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Discussion Starter · #1 ·
I don't know if this is the proper forum for this, but I am undertaking a project in a 1927 Bungalow to fix a number of issues with the first floor of the house and thought I'd document it here and invite comment along the way. Hopefully it will help others out in the future and help me out if I'm doing something that could be done "better".

Problems:
1) Floors are sagging
2) Joists are 2X8 spanning 13"11 and 14'1" and bending downward
3) Under the 4 load bearing walls there are no columns or extra support (only a double 2X8 joist)
4) Joists are notched and hanging on by a thread in the center beam of the house (3 2X8's sandwiched together) on a ledger strip that's about 2X2 at best. (On the other side they are properly resting on a sill plate on the foundation.

Interesting Fact:
1) Approx 10 years ago (who knows in reality) a second floor addition was built with no additional support on the first floor. My PE informed me that all the weight is coming down on two load bearing walls of the house and below these load bearing walls are 2 2X8 13'1" joists sandwiched together. Woah!
2) We discovered through some detective work that the existing lally column under the main beam of the house has no footer, they are just on the concrete slab.
3) We also discovered that there USED to be columns under the load bearing walls, but they were removed and there are no footers there either.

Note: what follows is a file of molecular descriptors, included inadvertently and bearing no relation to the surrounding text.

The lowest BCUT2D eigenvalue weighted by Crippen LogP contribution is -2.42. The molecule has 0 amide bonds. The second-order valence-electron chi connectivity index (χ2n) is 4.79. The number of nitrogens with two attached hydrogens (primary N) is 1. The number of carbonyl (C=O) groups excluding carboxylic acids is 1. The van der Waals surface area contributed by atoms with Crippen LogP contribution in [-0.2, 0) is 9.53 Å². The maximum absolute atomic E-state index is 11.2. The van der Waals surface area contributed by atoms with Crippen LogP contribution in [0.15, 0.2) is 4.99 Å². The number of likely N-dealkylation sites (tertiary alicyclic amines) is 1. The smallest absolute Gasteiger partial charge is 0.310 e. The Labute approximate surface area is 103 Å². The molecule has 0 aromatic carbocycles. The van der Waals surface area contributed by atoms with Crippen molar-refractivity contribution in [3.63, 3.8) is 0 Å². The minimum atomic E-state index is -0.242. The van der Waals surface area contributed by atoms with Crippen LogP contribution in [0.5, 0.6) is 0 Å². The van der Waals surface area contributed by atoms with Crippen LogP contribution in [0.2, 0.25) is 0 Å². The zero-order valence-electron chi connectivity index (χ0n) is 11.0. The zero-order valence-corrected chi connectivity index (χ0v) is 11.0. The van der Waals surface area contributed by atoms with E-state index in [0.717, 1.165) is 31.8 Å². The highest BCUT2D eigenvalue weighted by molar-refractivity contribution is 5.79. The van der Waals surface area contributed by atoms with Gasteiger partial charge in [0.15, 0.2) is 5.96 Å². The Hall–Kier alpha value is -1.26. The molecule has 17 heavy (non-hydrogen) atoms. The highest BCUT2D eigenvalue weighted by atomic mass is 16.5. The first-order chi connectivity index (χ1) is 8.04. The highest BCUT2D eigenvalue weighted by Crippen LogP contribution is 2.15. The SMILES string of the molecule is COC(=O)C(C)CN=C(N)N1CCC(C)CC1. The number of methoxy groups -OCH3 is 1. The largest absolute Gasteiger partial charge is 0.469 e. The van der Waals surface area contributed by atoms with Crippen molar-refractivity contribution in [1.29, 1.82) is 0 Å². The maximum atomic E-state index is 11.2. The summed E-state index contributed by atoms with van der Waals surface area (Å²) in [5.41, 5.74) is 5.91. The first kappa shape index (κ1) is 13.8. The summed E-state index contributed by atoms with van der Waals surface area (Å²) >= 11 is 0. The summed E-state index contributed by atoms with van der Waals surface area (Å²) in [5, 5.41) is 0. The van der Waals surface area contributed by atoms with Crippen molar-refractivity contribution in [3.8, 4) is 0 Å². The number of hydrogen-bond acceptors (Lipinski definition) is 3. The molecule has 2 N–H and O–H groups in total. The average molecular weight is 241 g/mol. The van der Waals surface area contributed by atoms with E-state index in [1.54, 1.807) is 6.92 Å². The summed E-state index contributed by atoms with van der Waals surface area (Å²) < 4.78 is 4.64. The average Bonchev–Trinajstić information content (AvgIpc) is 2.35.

So, the PE ran all the numbers and the plan is:

1) Install proper (24X24X12 with 3#5 each way rebar) footers under every 4" column to be installed. (6 in total)
2) Jack all joists to level with lots of 20-ton bottle jacks and lots of 8X8 lumber
3) Sister every existing 2X8 with machine graded SYP #2
4) Install 4" lally columns under the load bearing walls to split the span in half
5) Install 4" lally colums under the main beam of the house
6) Sister the existing joists under the load bearing walls with LVLs on each side
7) Remove the existing ledger strip and replace with joist hangers
8) Clean up all the horrible electrical/plumbing mess over the years

Turns out that the existing 2X8 floor joists are 1.75" wide actual width, so the new width once they are sistered with the new 2X8 SYP#2 joists will be 3.25" wide which is requiring custom made joist hangers.


OK, I think that's enough for now, I'll post a few pictures of the main beam, and floor as we're going to be cutting out the slab today to prepare the ground for the new footers.